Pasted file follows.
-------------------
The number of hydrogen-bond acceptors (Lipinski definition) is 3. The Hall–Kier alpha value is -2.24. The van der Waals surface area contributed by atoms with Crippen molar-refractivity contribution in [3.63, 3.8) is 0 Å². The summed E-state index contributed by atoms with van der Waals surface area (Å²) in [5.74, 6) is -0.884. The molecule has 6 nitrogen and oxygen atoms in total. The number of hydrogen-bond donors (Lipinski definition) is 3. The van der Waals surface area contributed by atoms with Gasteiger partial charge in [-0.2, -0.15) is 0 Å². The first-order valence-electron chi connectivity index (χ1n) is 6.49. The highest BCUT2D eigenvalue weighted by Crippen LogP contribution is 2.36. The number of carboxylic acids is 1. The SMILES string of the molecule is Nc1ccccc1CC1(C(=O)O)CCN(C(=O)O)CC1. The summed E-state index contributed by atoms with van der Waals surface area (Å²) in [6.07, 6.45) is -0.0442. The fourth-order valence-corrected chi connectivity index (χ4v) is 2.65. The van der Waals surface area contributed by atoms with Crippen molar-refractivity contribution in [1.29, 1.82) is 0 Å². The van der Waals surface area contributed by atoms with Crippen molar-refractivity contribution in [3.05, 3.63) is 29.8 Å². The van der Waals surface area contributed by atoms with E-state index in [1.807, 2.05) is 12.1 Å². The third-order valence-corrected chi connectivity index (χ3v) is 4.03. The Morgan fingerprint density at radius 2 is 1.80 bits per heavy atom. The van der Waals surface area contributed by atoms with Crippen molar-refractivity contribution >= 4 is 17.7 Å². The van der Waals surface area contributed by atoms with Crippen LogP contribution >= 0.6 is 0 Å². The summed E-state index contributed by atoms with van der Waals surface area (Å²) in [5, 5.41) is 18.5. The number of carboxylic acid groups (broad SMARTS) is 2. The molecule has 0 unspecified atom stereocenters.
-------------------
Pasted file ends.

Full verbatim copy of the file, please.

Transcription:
The number of hydrogen-bond acceptors (Lipinski definition) is 3. The Hall–Kier alpha value is -2.24. The van der Waals surface area contributed by atoms with Crippen molar-refractivity contribution in [3.63, 3.8) is 0 Å². The summed E-state index contributed by atoms with van der Waals surface area (Å²) in [5.74, 6) is -0.884. The molecule has 6 nitrogen and oxygen atoms in total. The number of hydrogen-bond donors (Lipinski definition) is 3. The van der Waals surface area contributed by atoms with Gasteiger partial charge in [-0.2, -0.15) is 0 Å². The first-order valence-electron chi connectivity index (χ1n) is 6.49. The highest BCUT2D eigenvalue weighted by Crippen LogP contribution is 2.36. The number of carboxylic acids is 1. The SMILES string of the molecule is Nc1ccccc1CC1(C(=O)O)CCN(C(=O)O)CC1. The summed E-state index contributed by atoms with van der Waals surface area (Å²) in [6.07, 6.45) is -0.0442. The fourth-order valence-corrected chi connectivity index (χ4v) is 2.65. The van der Waals surface area contributed by atoms with Crippen molar-refractivity contribution in [1.29, 1.82) is 0 Å². The van der Waals surface area contributed by atoms with Crippen molar-refractivity contribution in [3.05, 3.63) is 29.8 Å². The van der Waals surface area contributed by atoms with E-state index in [1.807, 2.05) is 12.1 Å². The third-order valence-corrected chi connectivity index (χ3v) is 4.03. The Morgan fingerprint density at radius 2 is 1.80 bits per heavy atom. The van der Waals surface area contributed by atoms with Crippen molar-refractivity contribution >= 4 is 17.7 Å². The van der Waals surface area contributed by atoms with Crippen LogP contribution >= 0.6 is 0 Å². The summed E-state index contributed by atoms with van der Waals surface area (Å²) in [5, 5.41) is 18.5. The number of carboxylic acid groups (broad SMARTS) is 2. The molecule has 0 unspecified atom stereocenters.